Life Is A Game Of Economics

A couple of days ago, over Spanish lattes, I waxed philosophical with a close friend. Both of us are Biomedical Engineers, and the only reason we became friends is because we arrived early to class one day, realized we never really… talked to each other, and then when it came up how we were both Business Administration minors, we figured, yeah, we should be friends.

The start sounds pretty superficial, yet our current conversations are anything but. A recurring theme from these caffeinated chats is how life is a game of economics. Let me repeat that. In bold.

Life is a game of economics.

Out there is a definition: Economics is the study of scarcity and choice.

Out there is a TED Talk: Bjorn Lomborg: Global priorities bigger than climate change – go watch it. This is one of my favorite TED Talks, shifting the discussion from global problems to global solutions, and then discussing how to use a limited resource, money (scarcity), to fully implement specific global solutions (choice). Here’s a hint for the rest of this post: take a shot every time he mentions prioritization.

Let’s think about scarcity as applied to what you put into life, and what you get out of it. ‘Scarcity Thinking’ assumes there is not enough in the world for everybody; it is fear-based.

Look at that guy over there. He’s so rich and cool and happy. He has it all. Why can’t I have it all? He sucks.

Scarcity Thinking is oh so negative, and is the opposite of what is espoused in ‘The Secret’ by Rhonda Byrne, which is ‘Abundance Thinking’. This reframes how we give value to reality via a mindset where there is enough in the world for everybody, including you; it is love-based.

Look at that guy over there. He’s so rich and cool and happy. He has it all. I might not think I have it all right now, but I will. He’s alright. (And so am I.)

These are two ways to think about what you get out of life, where the idea of there not being enough is a depressing thing. When applied to what you put into life, ScrumOfOne contends that indeed there is not enough, where this is both a realistic and empowering outlook. (Empowering? Yes. Stay with me.)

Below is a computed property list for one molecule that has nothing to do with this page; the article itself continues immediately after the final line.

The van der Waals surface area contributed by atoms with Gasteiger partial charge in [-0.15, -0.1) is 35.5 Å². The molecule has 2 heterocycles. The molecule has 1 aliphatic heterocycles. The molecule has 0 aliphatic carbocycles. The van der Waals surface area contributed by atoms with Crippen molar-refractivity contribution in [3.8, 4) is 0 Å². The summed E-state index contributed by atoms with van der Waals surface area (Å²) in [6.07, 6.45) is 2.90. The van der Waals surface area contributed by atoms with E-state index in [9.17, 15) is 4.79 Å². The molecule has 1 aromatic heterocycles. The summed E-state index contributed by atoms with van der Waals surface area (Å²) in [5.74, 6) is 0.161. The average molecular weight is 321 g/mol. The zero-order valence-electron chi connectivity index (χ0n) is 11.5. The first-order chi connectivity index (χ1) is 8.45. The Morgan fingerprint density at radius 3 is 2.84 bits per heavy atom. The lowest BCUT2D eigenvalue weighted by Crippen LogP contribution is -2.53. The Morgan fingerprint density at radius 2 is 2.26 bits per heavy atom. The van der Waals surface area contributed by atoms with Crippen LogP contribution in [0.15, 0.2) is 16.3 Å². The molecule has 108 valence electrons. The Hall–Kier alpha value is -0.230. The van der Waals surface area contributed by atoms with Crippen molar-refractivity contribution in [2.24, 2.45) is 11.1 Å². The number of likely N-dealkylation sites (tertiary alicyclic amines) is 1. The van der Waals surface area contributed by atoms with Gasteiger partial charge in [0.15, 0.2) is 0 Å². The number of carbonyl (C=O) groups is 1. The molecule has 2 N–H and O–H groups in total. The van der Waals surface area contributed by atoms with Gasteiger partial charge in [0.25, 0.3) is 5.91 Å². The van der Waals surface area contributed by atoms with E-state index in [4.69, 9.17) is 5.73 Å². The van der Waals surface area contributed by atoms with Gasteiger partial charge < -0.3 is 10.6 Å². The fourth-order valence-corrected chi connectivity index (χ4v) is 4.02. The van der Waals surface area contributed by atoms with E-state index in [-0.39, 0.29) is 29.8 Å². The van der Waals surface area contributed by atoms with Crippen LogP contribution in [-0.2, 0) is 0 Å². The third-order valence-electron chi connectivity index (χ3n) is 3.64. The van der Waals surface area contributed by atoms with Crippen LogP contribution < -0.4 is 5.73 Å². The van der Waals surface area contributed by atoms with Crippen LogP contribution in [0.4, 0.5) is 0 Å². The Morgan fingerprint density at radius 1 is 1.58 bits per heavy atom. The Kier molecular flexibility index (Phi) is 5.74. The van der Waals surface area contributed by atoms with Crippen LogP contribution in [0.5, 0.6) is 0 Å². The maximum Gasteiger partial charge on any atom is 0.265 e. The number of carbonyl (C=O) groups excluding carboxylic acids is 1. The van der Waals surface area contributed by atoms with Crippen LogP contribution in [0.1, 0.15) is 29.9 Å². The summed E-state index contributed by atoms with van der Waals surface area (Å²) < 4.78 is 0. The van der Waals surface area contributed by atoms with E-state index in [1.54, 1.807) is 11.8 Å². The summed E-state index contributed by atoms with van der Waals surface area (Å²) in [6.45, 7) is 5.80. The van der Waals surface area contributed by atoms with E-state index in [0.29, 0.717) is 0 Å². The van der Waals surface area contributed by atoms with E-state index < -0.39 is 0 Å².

One more opposing juxtaposition: Scarcity Thinking for consequences of your life actions is fraught with limiting beliefs (heck, by definition). Yet when applied to the life actions themselves, it’s these same limiting beliefs that reflect the reality of what you can give at any one time; you only have so much time / focus / attention / energy / chi / cash / other resources.

Let’s put it all together. When thinking about your future (life outputs), think big: Abundance Thinking. When thinking about now and what’s next (life inputs), think small: Scarcity Thinking.

Let’s now think about choice regarding how to use the above list of what you have, which we’ll call funds: using the fund of cash, using the fund of focus, etc. (I’m phrasing this in an abstract manner to show they can all be thought of and treated the same way.) When you choose to use the money fund for a pair of shoes, you are also choosing to not use this same money fund for a fedora. When you choose to use the time fund for a few episodes of your favorite show on Netflix, you are also choosing to not use this same time fund for the latest movie in the theaters. Thus, the allotment of any of these elemental funds comes at a cost, which economists call an opportunity cost.

Every damn decision, every damn day, has a damn opportunity cost.

Let’s rephrase. Life is the result of not just what you choose to do, but what you chose to do in the context of what you chose not to do.

If you had an unlimited supply of time and money right now, an abundance of each elemental fund right now, you could end up doing all things. I’m not talking about how much of these elemental funds you could have in the future (nudge nudge, we’re practicing Abundance Thinking for that, remember?). I’m talking about right now. If you choose to buy a pair of shoes instead of a fedora, you are choosing a pair of shoes over a fedora. You might want to get both some day, but right now, you are choosing one first, over the other. Acting on your preference is acting out your prioritization.

That, ladies and gentlemen (girls and boys, children of all ages, and all the ships at sea), is the point of this post:

Life is a game of economics, a game of being comfortable with scarcity to make choices via prioritization.

How is this empowering? (Thank you for staying with me.) Once you realize you can’t do everything right now, this takes the pressure off; you can only ever do the next thing. That is what is under your full control: the now. Yes, complete small steps with the purpose of completing a larger step, enjoying the smaller completed accomplishments along the way, but realize the focus is on now and next. Embrace the scarcity of your funds right now, and make choices for now and next, using prioritization.

This makes me giddy because this life-level prioritization is a key component of ScrumOfOne, and it’s really been empowering me to find all this fun in the game of economics life.

Especially over Spanish lattes.